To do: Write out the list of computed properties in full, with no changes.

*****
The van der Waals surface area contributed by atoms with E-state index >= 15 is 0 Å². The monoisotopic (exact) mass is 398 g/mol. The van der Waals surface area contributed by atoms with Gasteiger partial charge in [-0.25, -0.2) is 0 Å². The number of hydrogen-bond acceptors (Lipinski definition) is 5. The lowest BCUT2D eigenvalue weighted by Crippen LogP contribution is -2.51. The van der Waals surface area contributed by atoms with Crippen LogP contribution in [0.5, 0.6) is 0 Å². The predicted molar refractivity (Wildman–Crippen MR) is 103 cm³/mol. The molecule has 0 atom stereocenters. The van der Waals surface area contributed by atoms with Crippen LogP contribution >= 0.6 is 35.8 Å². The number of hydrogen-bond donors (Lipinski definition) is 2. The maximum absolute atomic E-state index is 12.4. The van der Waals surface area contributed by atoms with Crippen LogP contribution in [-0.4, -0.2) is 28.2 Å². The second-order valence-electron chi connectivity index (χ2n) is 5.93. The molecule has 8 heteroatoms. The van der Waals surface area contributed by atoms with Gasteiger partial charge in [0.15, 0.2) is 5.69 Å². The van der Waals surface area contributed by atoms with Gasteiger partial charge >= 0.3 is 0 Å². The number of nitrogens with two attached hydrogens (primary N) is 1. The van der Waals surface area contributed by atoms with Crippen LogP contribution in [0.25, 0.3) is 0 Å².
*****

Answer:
The van der Waals surface area contributed by atoms with E-state index >= 15 is 0 Å². The monoisotopic (exact) mass is 398 g/mol. The van der Waals surface area contributed by atoms with Gasteiger partial charge in [-0.25, -0.2) is 0 Å². The number of hydrogen-bond acceptors (Lipinski definition) is 5. The lowest BCUT2D eigenvalue weighted by Crippen LogP contribution is -2.51. The van der Waals surface area contributed by atoms with Crippen LogP contribution in [0.5, 0.6) is 0 Å². The predicted molar refractivity (Wildman–Crippen MR) is 103 cm³/mol. The molecule has 0 atom stereocenters. The van der Waals surface area contributed by atoms with Crippen LogP contribution >= 0.6 is 35.8 Å². The number of hydrogen-bond donors (Lipinski definition) is 2. The maximum absolute atomic E-state index is 12.4. The van der Waals surface area contributed by atoms with Crippen LogP contribution in [-0.4, -0.2) is 28.2 Å². The second-order valence-electron chi connectivity index (χ2n) is 5.93. The molecule has 8 heteroatoms. The van der Waals surface area contributed by atoms with Gasteiger partial charge in [0.15, 0.2) is 5.69 Å². The van der Waals surface area contributed by atoms with Gasteiger partial charge >= 0.3 is 0 Å². The number of nitrogens with two attached hydrogens (primary N) is 1. The van der Waals surface area contributed by atoms with Crippen LogP contribution in [0.25, 0.3) is 0 Å².